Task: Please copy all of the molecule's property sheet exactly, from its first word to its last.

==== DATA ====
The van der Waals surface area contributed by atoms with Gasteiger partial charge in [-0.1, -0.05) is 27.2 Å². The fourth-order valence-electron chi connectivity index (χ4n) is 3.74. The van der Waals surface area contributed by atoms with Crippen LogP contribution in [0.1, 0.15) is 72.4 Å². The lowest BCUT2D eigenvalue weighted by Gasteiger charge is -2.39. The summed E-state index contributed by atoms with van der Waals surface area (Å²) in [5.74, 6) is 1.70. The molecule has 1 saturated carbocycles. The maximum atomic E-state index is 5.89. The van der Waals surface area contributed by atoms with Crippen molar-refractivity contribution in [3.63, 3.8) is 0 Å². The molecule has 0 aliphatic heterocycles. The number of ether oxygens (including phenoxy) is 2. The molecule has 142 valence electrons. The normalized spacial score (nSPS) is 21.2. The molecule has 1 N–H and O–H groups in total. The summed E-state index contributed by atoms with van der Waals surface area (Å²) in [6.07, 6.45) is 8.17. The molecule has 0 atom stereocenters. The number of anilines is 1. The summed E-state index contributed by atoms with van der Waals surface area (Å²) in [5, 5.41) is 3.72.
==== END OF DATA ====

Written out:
The van der Waals surface area contributed by atoms with Gasteiger partial charge in [-0.1, -0.05) is 27.2 Å². The fourth-order valence-electron chi connectivity index (χ4n) is 3.74. The van der Waals surface area contributed by atoms with Crippen LogP contribution in [0.1, 0.15) is 72.4 Å². The lowest BCUT2D eigenvalue weighted by Gasteiger charge is -2.39. The summed E-state index contributed by atoms with van der Waals surface area (Å²) in [5.74, 6) is 1.70. The molecule has 1 saturated carbocycles. The maximum atomic E-state index is 5.89. The van der Waals surface area contributed by atoms with Crippen molar-refractivity contribution in [3.63, 3.8) is 0 Å². The molecule has 0 aliphatic heterocycles. The number of ether oxygens (including phenoxy) is 2. The molecule has 142 valence electrons. The normalized spacial score (nSPS) is 21.2. The molecule has 1 N–H and O–H groups in total. The summed E-state index contributed by atoms with van der Waals surface area (Å²) in [6.07, 6.45) is 8.17. The molecule has 0 atom stereocenters. The number of anilines is 1. The summed E-state index contributed by atoms with van der Waals surface area (Å²) in [5, 5.41) is 3.72.